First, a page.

Succession Planning: It’s Not Kickball !!
June 1, 2011
Remember when you’d gather on the playground at recess and line-up, choose captains and then pick teams for the daily game of kickball ??
For some this is a great memory, while it brings terror to others. How do you pick teams? What if I don’t get on the “good” team? What do others think about me when I’m on one team and not the other?
You’d think that we’d have different approaches to teams and succession planning in organizations than we did when we were kids . . . but, ironically, we don’t. The idea of having a solid development program in a company seems like a mythical dream because too many HR efforts try to come up with a mimicked version of someone else who is somewhat successful.
It’s time that HR step up and take the issue of succession planning on directly and quit waiting for Sr. Management to bless or bestow some magical knighting on the chosen for the future. This is an area where HR can truly excel if they’d not treat it like kickball. Here’s what I mean . . .
• Don’t let the captains pick the teams !!
Sr. Management needs to have a breakdown of who the available players are. What are their strengths? What are their weaknesses? Do they play nice together, or are they people who have to be the star?
This isn’t just having some performance management system that spits out a report with metrics on it. HR needs to have input, interpret the data and give Sr. Management true insight on the people they are considering for future leadership opportunities.
• Level the playing field !!
Don’t let people jockey for face time in order to be considered. Just because you play the political games well doesn’t make you qualified to take on a leadership position in the Company. It just means that you’re somewhat savvy to get noticed.
• Change positions !!
Remember the kid who ALWAYS had to pitch? True succession planning that is sustainable has to know if a person is adaptable in different roles. Also, do they approach things more holistically, or do they look at things from a narrow perspective? You won’t know unless you let them take on different roles.
• Let them play !!
Really. Let them play (perform). Tell them that you are considering them for future leadership positions and see how they do. Try them out. HR has to get over the fear that if someone is told they’re a future leader that they’ll handle it poorly. Honestly, if they do, then you know they’re not a fit.
People will rise to the occasion more often than not if there is clarity about their future and less ambiguity. Quit having secret rosters and lists of Top 10% folks and Bottom 10% folks. Be up front with employees and see how they will absolutely “step to the plate.”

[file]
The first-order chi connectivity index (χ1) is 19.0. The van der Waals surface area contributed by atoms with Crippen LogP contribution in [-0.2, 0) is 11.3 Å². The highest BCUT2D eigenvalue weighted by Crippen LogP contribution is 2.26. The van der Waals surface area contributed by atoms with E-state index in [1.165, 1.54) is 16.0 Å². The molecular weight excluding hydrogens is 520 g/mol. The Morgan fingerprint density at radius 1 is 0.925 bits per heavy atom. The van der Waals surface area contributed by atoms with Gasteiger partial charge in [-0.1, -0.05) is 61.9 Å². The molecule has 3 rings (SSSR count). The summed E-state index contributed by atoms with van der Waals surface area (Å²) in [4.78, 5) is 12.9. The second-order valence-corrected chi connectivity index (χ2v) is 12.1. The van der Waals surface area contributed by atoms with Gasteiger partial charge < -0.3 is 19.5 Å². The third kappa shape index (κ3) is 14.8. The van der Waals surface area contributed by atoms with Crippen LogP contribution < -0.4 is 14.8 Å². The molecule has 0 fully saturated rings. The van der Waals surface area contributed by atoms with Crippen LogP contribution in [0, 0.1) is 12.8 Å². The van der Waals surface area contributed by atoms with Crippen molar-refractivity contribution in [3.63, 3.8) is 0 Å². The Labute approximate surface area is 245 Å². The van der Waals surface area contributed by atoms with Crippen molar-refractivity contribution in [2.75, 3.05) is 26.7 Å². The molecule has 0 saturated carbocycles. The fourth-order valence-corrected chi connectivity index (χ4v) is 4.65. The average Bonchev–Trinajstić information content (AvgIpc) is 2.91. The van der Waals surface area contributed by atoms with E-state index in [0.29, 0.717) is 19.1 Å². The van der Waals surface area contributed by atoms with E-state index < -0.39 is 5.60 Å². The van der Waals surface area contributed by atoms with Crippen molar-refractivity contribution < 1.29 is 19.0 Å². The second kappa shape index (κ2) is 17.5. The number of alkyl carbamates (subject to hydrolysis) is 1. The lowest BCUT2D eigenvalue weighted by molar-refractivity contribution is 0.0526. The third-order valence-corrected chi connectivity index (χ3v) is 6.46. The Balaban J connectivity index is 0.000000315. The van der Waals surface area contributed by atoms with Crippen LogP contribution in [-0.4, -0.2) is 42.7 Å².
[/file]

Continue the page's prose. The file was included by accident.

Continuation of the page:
So, get out the cool red rubber ball and see where it goes when you kick it. You’ll be stunned at how many leaders have been waiting for the chance to get a chance to join the team !!
Today’s post is a guest post from Steve Browne, the Executive Director of HR for Larosa’s in Cincinnati. Steve is a true connector of people and great guy – you can follow his writing at Everyday People or connect with him here. Thanks Steve!
Scientific – Our programs are based on behavioral science and developed by doctors. While other firms rely on hunches and the management theory du jour, we are rooted in the bedrock of science.
Measurable – We strive for measurable impact in all that we do and determine return on investment indicators with clients before accepting any engagement. Measurable success is what dictates our term of engagement – we work until you reach your goal and not one minute more.
Enjoyable – Our engagement style is best described as “edutainment.” We believe that people learn the most when they are having fun. Our goal is to deliver scientific, measurable services in such an enjoyable way that you won’t even realize you are growing.
- April 2013
- March 2013
- February 2013
- January 2013
- December 2012
- November 2012
- October 2012
- September 2012
- August 2012
- July 2012
- June 2012
- May 2012
- April 2012
- March 2012
- February 2012
- January 2012
- December 2011
- November 2011
- October 2011
- September 2011
- August 2011
- July 2011
- June 2011
- May 2011
- April 2011